- Be intentional to exemplify a culture penetrating life for your student to observe and learn from.
It is in Christ that we find our identity and purpose, which fuels perseverance. Too often, parents today focus the preparatory years on their child’s ability (sports, academics, performance, etc.) instead of their child’s identity (who they are in Christ). If the child’s abilities are taken away one day, or opportunities to use those abilities dry up, they are left searching for their identity. It is imperative that we consistently remind our children of their identity in Christ, and that He has a purpose for their lives.
To adequately prepare your child for the counter-cultural mission of proclaiming Christ to the world, they will need to be equipped to persevere. Jesus tells us that we will all have trouble in this world, but to take heart because He has overcome the world (John 16:33). Trouble in your child’s life is guaranteed. So is Christ’s presence and power. We need to teach our children to lean into Christ and become dependent upon His ability, not their own. The perseverance of your child’s faith, as they encounter trials and tribulation, will depend upon where they place their identity, not their ability.
- Be intentional to explain who they are in Christ and the calling He has placed upon their life.
- Be intentional to emphasize their identity in Christ, apart from their abilities, successes, or failures.
- Be intentional to emulate Jesus in continually loving and praying for them as they go out into the world and encounter trials and tribulations.
Stephen Loeffler has been a leader and educator in the church and secular world for over 15 years and has taught at Christian High School for 3 years. He has a B.A. in Christian Education from Hannibal University, minoring in Youth Ministry, and a Master of Arts in Theological Studies from Covenant Seminary. Stephen also served for 7 years as an officer in the Marine Corps until resigning his commission as a Captain in 2016.
It was never a question for my husband and me. We both graduated from college with degrees in Christian education. It was a given that we would work in Christian schools and that our children would attend them. What began as a given, however, was tested and turned into a firm commitment. Having experienced Christian education as a parent, a teacher, and coworker, I have clearly seen from many perspectives its benefits in the life of a young child, and for families.
Although I felt deeply that Christian education was the right decision, I wasn’t so sure that I could defend that decision. I had many friends who questioned why I was so firmly committed. If I couldn’t defend it, then where did the commitment come from? I knew I had to turn to God’s Word to give me answers. No, there was no passage that definitively directed me toward Christian education. However, I do believe that truths found in the Word support Christian education, and the power of surrounding your child in those formative years with His truth, His ways, and His love.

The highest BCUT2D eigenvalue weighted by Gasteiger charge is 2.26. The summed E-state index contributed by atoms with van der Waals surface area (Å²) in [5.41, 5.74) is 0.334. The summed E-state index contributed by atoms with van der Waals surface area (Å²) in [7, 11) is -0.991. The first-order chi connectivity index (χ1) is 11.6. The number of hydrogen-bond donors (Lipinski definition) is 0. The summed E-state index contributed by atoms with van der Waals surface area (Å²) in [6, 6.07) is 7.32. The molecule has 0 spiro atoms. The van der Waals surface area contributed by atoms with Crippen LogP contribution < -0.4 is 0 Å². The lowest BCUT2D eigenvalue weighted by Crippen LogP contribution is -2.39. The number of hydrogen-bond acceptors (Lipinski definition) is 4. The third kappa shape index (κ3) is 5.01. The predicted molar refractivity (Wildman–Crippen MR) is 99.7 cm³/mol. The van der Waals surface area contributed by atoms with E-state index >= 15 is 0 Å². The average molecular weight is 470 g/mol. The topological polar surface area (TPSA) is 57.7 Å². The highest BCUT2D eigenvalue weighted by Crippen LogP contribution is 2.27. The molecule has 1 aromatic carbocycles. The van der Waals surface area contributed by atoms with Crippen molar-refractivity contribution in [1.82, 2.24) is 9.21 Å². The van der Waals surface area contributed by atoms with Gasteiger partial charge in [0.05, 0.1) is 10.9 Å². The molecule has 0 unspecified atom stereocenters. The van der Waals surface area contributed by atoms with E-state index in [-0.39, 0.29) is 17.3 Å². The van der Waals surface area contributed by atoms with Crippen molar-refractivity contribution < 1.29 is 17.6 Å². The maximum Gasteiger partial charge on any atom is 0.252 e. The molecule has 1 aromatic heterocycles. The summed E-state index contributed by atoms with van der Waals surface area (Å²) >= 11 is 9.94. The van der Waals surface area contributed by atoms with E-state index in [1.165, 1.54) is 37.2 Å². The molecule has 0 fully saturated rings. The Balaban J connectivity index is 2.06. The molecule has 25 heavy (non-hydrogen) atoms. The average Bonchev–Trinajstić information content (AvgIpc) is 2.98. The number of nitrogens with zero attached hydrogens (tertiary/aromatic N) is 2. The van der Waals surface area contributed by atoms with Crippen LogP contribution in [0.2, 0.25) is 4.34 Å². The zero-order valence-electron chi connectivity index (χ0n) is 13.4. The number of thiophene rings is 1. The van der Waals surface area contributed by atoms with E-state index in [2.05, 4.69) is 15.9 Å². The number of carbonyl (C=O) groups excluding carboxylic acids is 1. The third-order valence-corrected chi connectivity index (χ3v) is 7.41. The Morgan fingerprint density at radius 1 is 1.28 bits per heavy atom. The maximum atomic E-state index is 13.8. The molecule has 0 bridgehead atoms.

In Deuteronomy 6:4-9, the Lord maps out how we as parents are responsible to consistently pour God’s truths and love into the raising of our children. It says: “Listen, Israel: The Lord our God, the Lord is One. Love the Lord your God with all your heart, with all your soul, and with all your strength. These words that I am giving you today are to be in your heart. Repeat them to your children. Talk about them when you sit in your house and when you walk along the road, when you lie down and when you get up. Bind them as a sign on your hand and let them be a symbol on your forehead. Write them on the doorposts of your house and on your gates.” Basically, this passage is teaching us that we cannot afford to be hit-or-miss. We have our children for such a limited span of time. Teaching them a biblical world view has to be a very intentional and constant process.
Students spend eight hours a day, nine months of the year at school. I can tell you as a veteran teacher that the influence I can have over my students within that timeframe is huge. Time and again I am able to address questions, situations, discipline, and current events from a biblical worldview, therefore modeling for my students how to do the same. Can we really be teaching His truth and give our child anything but a Christian education? Because bottom line, if they attend a secular school, they are not getting God’s truth taught to them all the time. They are often receiving conflicting information that makes the job of teaching them to think biblically that much harder. We cannot afford to sacrifice that much influence in bringing our children up in the Lord. The saying has been said, “Repetition, repetition, repetition.” It takes a lot of consistent repeating for a child to begin to think biblically—and having adequate time is the only way that will happen. Christian education is the most solid way of knowing that children will consistently receive His truth all day long, every day.